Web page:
Camille Paglia writes about Madonna as a “real feminist” in the New York Times (Camille, “Madonna—Finally, a Real Feminist.”); however, Paglia fails to link Bowie’s gender transgressions with Madonna’s sexual adventurousness in her contribution to David Bowie Is, even though the two stars have much in common in their ambivalent relationship to racial politics and whiteness. For example, bell hooks criticizes Madonna in Black Looks: Race and Representation, and some of that critique could be extended to Patti Smith as well. Although further Uptown, the world of the African American and Hispanic drag queens in Jennie Livingston’s Paris Is Burning (1990) does not appear in Downtown Film and TV Culture, even though some mention of the documentary could provide a fuller subcultural context for the Downtown films included. Made by a white, woman as an outsider, Paris is Burning not only chronicles elaborate drag competitions, but explores the violence experienced by poor, minority, transsexuals in New York. The film also speaks to a moment in New York film history when women took up the camera to look broadly at sexual minority subcultures and their considerable creative expressions from punk to drag across gender, class, and racial borders.

Afro-Caribbean American graffiti artist Jean-Michel Basquiat[11] also connects the David Bowie books with Downtown Film and TV Culture. As Benjamin Olin points out in his chapter in the Hawkins’ anthology, Basquiat appeared as a regular on the cable-access television show, TV Party, hosted by Glenn O’Brien, who also wrote for Andy Warhol’s Interview magazine. In her chapter, “The Downtown Scene in the Digital Era,” Laurel Westrup examines Basquiat as a central figure in Downtown 81 (2000), written by O’Brien, as well as in TV Party. Westrup contrasts Basquiat’s collaborations with O’Brien with the feature film Basquiat (1996), directed by fellow Neo-Expressionist painter Julian Schnabel, who had worked at Max’s Kansas City before being recognized as an artist. Schnabel collaborated with Thomas Holman on the script.[12] Holman also knew Basquiat personally, forming the New Wave band Gray together after Holman stopped touring as a dancer with the glam group The Tubes, known for songs such as “White Punks on Dope.” David Bowie plays Andy Warhol in Schnabel’s film,[13] making the connection to glam as well as Pop Art and the Factory clear. As Westrup shows, O’Brien and Schnabel had very different views of Basquiat. She argues:

“The discrepancy between Schnabel’s vision of Basquiat and O’Brien’s in the Downtown 81 DVD operates metonymically—that is, the competing narratives of Basquiat represent competing narratives of the Downtown scene as a whole… a tension between different definitions of the Downtown avant-garde’s aesthetic ethos, some of which privilege individual artists who work in a single medium, and some of which privilege collaboration and intermedial experimentation.” (294-5)

That this bickering involves white interlocutors of African American/Hispanic musical, literary and artistic expression over authority to depict the “authentic” Basquiat exposes some of the racial politics in play in Lower Manhattan.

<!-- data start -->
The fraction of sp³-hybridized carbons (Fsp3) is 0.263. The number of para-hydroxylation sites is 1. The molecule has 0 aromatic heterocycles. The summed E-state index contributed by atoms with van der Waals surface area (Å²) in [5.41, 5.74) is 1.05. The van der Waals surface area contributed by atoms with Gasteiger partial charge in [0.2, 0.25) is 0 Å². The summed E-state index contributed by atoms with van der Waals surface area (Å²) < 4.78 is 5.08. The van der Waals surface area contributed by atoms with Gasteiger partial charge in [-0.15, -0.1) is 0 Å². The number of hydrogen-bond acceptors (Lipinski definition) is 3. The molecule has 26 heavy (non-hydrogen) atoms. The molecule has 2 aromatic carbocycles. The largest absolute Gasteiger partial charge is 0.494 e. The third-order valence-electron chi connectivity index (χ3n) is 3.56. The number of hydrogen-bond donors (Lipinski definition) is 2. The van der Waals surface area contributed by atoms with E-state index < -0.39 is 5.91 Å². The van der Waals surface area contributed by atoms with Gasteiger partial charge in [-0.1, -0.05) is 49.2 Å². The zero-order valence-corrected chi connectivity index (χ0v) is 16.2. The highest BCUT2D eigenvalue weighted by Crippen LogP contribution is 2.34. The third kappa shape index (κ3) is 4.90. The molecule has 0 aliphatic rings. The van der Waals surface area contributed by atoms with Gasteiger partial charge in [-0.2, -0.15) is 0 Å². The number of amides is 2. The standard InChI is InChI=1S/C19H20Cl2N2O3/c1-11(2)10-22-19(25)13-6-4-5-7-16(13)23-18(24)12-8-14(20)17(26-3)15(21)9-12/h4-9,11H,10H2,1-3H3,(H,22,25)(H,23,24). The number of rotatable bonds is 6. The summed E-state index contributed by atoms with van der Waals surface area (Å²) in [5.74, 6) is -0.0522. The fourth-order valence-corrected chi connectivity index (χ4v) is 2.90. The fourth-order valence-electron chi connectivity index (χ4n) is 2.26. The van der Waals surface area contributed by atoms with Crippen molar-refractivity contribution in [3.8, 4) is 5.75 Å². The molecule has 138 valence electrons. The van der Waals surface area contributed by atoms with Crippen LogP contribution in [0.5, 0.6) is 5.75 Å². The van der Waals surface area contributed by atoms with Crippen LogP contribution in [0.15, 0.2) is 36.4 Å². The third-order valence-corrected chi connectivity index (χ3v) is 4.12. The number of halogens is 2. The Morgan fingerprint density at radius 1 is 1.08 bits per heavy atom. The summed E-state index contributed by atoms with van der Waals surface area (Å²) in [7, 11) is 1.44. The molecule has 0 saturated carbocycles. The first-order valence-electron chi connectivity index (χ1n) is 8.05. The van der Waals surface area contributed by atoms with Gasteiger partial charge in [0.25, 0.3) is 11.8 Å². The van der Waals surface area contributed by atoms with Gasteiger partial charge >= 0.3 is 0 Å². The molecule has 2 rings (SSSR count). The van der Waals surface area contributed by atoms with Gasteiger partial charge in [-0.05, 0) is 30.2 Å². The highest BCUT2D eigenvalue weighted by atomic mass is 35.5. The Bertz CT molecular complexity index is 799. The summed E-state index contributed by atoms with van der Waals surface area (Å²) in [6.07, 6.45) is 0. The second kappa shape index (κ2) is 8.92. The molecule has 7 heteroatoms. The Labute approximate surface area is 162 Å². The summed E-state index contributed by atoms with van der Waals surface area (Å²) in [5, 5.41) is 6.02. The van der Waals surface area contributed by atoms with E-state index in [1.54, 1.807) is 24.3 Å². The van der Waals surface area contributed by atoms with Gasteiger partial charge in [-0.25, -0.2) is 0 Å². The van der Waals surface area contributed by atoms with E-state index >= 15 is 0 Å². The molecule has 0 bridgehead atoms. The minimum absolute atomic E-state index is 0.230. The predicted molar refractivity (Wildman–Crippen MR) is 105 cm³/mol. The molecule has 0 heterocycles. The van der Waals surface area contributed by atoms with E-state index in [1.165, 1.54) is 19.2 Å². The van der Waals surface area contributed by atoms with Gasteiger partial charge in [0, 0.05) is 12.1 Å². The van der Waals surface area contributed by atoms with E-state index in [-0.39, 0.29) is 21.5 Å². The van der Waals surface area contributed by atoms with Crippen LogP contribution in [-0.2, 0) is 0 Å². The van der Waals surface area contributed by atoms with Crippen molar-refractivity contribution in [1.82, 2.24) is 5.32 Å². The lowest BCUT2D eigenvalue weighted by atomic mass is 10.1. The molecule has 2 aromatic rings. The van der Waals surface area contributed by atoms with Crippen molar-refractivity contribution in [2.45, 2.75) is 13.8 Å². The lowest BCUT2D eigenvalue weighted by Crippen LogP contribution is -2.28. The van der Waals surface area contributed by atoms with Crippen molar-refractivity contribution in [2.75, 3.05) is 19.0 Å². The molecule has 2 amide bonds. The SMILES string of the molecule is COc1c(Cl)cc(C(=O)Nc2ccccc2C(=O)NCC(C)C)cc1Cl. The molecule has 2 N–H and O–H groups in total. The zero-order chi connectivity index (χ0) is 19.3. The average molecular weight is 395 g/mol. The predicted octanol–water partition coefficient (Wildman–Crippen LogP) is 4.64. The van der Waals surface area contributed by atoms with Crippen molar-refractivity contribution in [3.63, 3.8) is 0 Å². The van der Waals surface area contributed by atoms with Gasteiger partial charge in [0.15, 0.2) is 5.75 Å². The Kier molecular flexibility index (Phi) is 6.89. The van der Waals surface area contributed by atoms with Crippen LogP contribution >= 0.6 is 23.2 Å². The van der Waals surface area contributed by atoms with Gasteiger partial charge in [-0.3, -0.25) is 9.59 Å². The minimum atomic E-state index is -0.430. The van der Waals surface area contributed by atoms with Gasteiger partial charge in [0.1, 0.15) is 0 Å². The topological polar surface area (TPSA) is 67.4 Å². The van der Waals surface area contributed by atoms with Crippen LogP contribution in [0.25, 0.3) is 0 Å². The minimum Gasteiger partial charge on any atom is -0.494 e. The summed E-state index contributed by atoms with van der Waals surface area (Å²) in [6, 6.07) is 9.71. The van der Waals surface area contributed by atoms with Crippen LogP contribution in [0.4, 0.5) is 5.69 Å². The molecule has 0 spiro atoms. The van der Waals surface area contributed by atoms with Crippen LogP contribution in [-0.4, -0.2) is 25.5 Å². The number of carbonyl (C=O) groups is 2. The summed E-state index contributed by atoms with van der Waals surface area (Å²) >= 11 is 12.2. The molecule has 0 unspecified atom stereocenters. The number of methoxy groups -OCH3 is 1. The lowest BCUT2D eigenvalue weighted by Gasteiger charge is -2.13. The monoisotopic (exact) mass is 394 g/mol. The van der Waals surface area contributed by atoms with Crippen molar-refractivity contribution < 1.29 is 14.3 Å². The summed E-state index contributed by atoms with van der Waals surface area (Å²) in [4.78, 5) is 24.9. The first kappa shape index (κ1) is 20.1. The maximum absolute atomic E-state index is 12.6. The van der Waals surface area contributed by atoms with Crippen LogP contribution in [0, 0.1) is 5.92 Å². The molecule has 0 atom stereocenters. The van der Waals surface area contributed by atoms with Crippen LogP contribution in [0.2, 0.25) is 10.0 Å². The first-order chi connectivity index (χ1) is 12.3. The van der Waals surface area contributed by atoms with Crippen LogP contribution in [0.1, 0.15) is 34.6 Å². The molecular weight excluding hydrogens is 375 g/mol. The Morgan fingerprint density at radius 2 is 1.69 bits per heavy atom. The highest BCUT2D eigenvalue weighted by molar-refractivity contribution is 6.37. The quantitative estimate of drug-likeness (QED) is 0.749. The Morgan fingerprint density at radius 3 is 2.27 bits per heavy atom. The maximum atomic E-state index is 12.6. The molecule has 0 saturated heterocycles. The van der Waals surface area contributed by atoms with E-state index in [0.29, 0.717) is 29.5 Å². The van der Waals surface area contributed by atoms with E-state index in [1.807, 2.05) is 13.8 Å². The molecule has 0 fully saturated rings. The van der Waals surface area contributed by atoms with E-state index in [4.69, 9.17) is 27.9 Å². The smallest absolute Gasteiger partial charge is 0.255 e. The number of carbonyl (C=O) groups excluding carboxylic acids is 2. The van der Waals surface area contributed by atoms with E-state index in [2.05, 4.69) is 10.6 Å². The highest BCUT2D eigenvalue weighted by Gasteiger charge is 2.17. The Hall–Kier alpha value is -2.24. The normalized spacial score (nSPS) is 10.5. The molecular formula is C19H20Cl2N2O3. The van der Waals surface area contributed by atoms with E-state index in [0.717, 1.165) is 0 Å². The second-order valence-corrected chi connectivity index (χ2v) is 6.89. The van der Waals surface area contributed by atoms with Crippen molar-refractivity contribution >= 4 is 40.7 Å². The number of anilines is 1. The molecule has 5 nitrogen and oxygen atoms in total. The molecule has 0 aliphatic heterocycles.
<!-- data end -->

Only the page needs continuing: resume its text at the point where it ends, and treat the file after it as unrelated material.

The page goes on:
In New York City, Downtown also includes Chinatown, and, throughout the 1970s and 1980s, several media institutions serving the Asian American community called Lower Manhattan home, including Downtown Community Television Center (DCTV co-founded by Keiko Tsuno and Jon Alpert) and Asian CineVision, which hosted the annual Asian American International Film Festival, located on the Bowery for several years. Downtown Film and TV Culture does include a chapter by Jack Sargeant on Jon Moritsugu’s Mommy Mommy Where’s My Brain (1986), which he positions as part of the Cinema of Transgression. Sargeant, however, does not discuss Moritsugu’s impact on Asian American film at the time. Born in Honolulu, Moritsugu, who attended Brown University in Rhode Island, does have East Coast connections and did make some of his films in New York, e.g., L'il Debbie Snackwhore of New York City (1987). Moritsugu’s punk films such as Der Elvis (1987), which served as his thesis film at Brown, created considerable argument when they screened at Asian American film festivals. Not only did he court controversy because of his raw aesthetic, irreverent scatological humor, and provocative Nazi references reminiscent of British punk rocker Sid Vicious’ infamous swastika jockstrap, but Moritsugu, collaborating with Amy Davis, very often did not feature Asian faces or narratives dealing with his Japanese American ethnic heritage. As a consequence, some programming committees questioned whether they should be considered “Asian American” at all; however, as a punk films, they attracted considerable attention Downtown in other circles.

James Schamus, co-founded the independent production house Good Machine with Ted Hope, produced Moritsugu’s Terminal USA (1993), the same year Schamus produced and co-wrote The Wedding Banquet with Ang Lee. In Terminal USA, Moritsugu takes on a dual lead as twin brothers—one a closeted homosexual uncommunicative computer nerd, and the other a sex and drug-crazed punk rocker—in a dysfunctional Asian American family. Schamus also produced Todd Haynes’ Poison (1991), the New Queer Cinema classic examined in Chris Dumas’ chapter in Hawkins’ anthology. In fact, Schamus figures prominently in Downtown media arts as bringing together New Queer Cinema, Asian American independent features, and punk/No Wave aesthetics. For instance, also in 1993, Schamus produced Totally F***Ed Up (“Another Homo Movie By Gregg Araki”). Like Moritsugu, Araki troubled the usual definitions of Asian American filmmaking at the time by producing raw work about urban alienation, teenage angst, gay youth, and AIDS. Araki is a California filmmaker; however, Downtown brought him into New York’s bohemian circles through his screenings at the Asian American International Film Festival. More attention to the role played by Asian Americans in Downtown media arts would also spotlight some key independent filmmakers such as Shu Lea Cheang (Fresh Kill, 1996)[14] and Evans Chan (Bauhinia, 2002),[15] who set much of their work in Lower Manhattan.